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Many people with complex needs, such as citizens with multiple disabilities, often find themselves surrounded by 'service systems' that are poorly co-ordinated and lack accountability for the person's well-being. For individuals who require support from two or more systems, this is particularly problematic. People labeled with a dual diagnosis (developmental disability and mental health problem) and their families report that people often 'fall between the cracks.' How can communities respond to the suffering that families often have to endure?
In the early 1990s, CCBR collaborated with several organizations in Waterloo Region, including the Canadian Mental Health Association, to co-sponsor the Support Cluster Project. With funding from the Ontario Innovation Fund, this 30 month project brought together agencies, families, and advocates to design a 'new way of working with people with complex needs.' CCBR was responsible for researching and evaluating this innovative design that included a new model of support and ways of mobilizing people to respond to this vulnerable group of citizens and their families.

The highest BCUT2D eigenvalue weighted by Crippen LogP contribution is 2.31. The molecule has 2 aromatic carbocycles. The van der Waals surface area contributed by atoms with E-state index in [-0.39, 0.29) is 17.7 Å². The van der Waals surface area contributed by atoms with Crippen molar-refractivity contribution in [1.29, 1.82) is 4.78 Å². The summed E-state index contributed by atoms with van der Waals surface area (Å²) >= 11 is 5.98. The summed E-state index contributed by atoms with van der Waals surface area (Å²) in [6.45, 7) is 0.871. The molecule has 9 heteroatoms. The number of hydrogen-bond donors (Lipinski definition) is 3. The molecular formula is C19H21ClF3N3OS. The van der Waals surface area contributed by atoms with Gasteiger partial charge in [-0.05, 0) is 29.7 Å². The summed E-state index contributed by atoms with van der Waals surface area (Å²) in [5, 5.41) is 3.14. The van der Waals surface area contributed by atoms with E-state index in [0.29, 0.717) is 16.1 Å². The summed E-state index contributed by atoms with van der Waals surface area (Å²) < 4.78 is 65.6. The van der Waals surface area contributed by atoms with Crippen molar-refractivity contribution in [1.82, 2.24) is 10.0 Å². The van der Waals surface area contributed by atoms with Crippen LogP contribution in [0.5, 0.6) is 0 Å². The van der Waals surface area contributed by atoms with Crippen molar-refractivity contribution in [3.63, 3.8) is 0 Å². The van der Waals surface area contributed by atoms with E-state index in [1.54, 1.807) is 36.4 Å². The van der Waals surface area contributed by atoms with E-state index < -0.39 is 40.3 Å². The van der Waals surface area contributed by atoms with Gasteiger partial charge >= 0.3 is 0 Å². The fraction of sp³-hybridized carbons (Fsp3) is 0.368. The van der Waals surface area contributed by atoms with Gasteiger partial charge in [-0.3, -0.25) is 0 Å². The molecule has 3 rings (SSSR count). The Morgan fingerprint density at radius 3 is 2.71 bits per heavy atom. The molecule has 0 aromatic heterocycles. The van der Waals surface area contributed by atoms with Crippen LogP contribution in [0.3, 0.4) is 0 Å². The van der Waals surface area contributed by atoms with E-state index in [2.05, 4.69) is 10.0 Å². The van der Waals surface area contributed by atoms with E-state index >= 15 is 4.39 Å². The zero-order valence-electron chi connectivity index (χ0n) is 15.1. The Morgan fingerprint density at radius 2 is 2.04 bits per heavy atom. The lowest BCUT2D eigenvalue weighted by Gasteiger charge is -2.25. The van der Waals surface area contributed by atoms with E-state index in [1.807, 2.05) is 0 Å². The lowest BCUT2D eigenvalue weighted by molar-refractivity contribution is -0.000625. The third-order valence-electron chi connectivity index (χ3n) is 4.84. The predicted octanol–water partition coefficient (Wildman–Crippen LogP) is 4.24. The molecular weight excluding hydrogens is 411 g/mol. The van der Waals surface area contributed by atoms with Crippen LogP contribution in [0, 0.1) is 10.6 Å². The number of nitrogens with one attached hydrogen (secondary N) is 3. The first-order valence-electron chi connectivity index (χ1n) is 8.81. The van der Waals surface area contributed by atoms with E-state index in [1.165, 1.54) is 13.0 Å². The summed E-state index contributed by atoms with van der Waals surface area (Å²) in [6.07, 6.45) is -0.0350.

1. Created a new valued-based approach for supporting people with complex needs
2. Created communication and educational vehicles for families
3. Evaluated the 'support clusters' intervention
The support clusters strategy proved to be highly successful:
-written by John Lord
Formerly Centre for Research and Education in Human Services (CREHS)